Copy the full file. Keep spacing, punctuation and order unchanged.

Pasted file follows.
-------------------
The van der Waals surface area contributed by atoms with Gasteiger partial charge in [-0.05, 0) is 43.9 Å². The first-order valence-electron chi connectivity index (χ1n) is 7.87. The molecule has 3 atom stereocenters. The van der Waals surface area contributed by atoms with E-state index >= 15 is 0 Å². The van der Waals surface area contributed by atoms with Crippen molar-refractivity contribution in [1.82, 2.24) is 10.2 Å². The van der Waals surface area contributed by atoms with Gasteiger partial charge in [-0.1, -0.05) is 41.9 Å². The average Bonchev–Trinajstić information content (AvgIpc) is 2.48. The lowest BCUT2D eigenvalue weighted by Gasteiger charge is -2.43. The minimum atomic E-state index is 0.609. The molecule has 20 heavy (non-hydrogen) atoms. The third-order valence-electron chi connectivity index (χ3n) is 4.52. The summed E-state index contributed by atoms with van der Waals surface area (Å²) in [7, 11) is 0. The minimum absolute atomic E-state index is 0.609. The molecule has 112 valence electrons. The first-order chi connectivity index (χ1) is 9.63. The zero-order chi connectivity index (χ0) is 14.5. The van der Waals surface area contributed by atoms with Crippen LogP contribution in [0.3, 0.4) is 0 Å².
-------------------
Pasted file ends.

The van der Waals surface area contributed by atoms with Gasteiger partial charge in [-0.05, 0) is 43.9 Å². The first-order valence-electron chi connectivity index (χ1n) is 7.87. The molecule has 3 atom stereocenters. The van der Waals surface area contributed by atoms with E-state index >= 15 is 0 Å². The van der Waals surface area contributed by atoms with Crippen molar-refractivity contribution in [1.82, 2.24) is 10.2 Å². The van der Waals surface area contributed by atoms with Gasteiger partial charge in [-0.1, -0.05) is 41.9 Å². The average Bonchev–Trinajstić information content (AvgIpc) is 2.48. The lowest BCUT2D eigenvalue weighted by Gasteiger charge is -2.43. The minimum atomic E-state index is 0.609. The molecule has 20 heavy (non-hydrogen) atoms. The third-order valence-electron chi connectivity index (χ3n) is 4.52. The summed E-state index contributed by atoms with van der Waals surface area (Å²) in [7, 11) is 0. The minimum absolute atomic E-state index is 0.609. The molecule has 112 valence electrons. The first-order chi connectivity index (χ1) is 9.63. The zero-order chi connectivity index (χ0) is 14.5. The van der Waals surface area contributed by atoms with Crippen LogP contribution in [0.3, 0.4) is 0 Å².